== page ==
The 1914–15 Star is a campaign medal of the British Empire which was awarded to officers and men of British and Imperial forces who served in any theatre of the First World War against the Central European Powers during 1914 and 1915. The medal was never awarded singly and recipients also received the British War Medal and Victory Medal.
|Awarded by the Monarch of the United Kingdom and the British Dominions, and Emperor of India|
|Eligibility||British and Imperial forces|
|Awarded for||Campaign service|
|Campaign(s)||First World War|
|Order of wear|
|Next (higher)||1914 Star|
|Next (lower)||British War Medal|
Africa General Service Medal
Khedive's Sudan Medal of 1910
The 1914–15 Star was instituted in December 1918 and was awarded to officers and men of British and Imperial forces who served against the Central European Powers in any theatre of the Great War between 5 August 1914 and 31 December 1915, provided they had not already received the 1914 Star. The period of eligibility was prior to the Military Service Act 1916, which introduced conscription in Britain.
The creation of the 1914 Star for the original British Expeditionary Force, who served in France and Flanders up to November 1914, led to demands from the Australian and other dominion governments for medallic recognition for their original contingents who had fought at Gallipoli and elsewhere. This led to a proposed Gallipoli Star, for award to New Zealanders and Australians of the Australian and New Zealand Army Corps (ANZAC), but not to the British forces serving alongside them. Following protests by British parliamentarians and news media, the Gallipoli Star was never awarded and the 1914-15 Star, with its wider eligibility, instituted instead.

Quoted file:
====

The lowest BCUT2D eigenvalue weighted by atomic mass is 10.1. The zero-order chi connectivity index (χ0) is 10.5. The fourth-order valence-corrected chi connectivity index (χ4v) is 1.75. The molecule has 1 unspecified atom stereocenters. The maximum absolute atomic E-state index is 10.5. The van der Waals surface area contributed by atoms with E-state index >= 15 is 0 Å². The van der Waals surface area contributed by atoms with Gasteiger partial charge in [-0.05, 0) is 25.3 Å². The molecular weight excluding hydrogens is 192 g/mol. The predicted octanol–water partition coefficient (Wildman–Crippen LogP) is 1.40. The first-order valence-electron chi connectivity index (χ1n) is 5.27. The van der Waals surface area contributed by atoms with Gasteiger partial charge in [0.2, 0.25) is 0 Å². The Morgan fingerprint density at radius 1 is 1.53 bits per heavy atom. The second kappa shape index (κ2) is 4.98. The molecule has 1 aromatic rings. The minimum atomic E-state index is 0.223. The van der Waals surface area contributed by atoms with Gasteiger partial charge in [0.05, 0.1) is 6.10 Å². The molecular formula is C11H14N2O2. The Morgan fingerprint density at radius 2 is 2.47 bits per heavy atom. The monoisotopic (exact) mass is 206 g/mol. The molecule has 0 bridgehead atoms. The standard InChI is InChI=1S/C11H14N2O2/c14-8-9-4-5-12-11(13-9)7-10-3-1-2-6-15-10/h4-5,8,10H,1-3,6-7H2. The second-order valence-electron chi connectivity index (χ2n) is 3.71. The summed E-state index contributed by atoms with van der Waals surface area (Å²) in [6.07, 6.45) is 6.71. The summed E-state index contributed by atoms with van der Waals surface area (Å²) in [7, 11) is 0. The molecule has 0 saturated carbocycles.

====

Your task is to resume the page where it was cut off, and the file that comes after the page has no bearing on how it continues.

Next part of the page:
No clasp or bar to the medal was approved.
Excluded from eligibility, were all those who had already qualified for the award of the 1914 Star, and those who received the Africa General Service Medal or the Khedive's Sudan Medal of 1910 for campaigns from 4 August 1914 to the end of 1915.
Some 2,366,000 medals were awarded to servicemen and supporting personnel of British military forces and the various forces of the British Dominions, India and the Colonies. Members of the Mercantile Marine qualified only where serving under Royal Naval engagement. This included:
Like the 1914 Star, the 1914–15 Star was never awarded singly and recipients were also awarded the British War Medal and Victory Medal. The three medals were sometimes irreverently referred to as Pip, Squeak and Wilfred after three comic strip characters, a dog, a penguin and a rabbit, which were popular in the immediate post-war era. Pip represented either of the two Stars, Squeak represented the British War Medal and Wilfred represented the Victory Medal.
The medal, based on the design of the earlier 1914 Star, is a four-pointed star of bright bronze, ensigned with a crown, with a height of 50 millimetres (62 millimetres with the ring suspension included) and a width of 44 millimetres. The medal and suspension assembly was struck in one piece.
The obverse has two crossed gladii (swords) with their blades upwards, the points and grips of which form what might appear to be four additional points to the star. The swords are overlaid by a wreath of oak leaves, with the Royal Cypher of King George V at the base of the wreath and an overlaying central scroll inscribed "1914–15".
The order of wear of the First World War campaign stars and medals is as follows:
On 6 April 1952 the Union of South Africa instituted its own range of military decorations and medals. These new awards were worn before all earlier British decorations and medals awarded to South Africans, with the exception of the Victoria Cross, which still took precedence before all other awards. Of the campaign medals awarded to South African, the 1914–15 Star takes precedence as shown below.
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British War Medal
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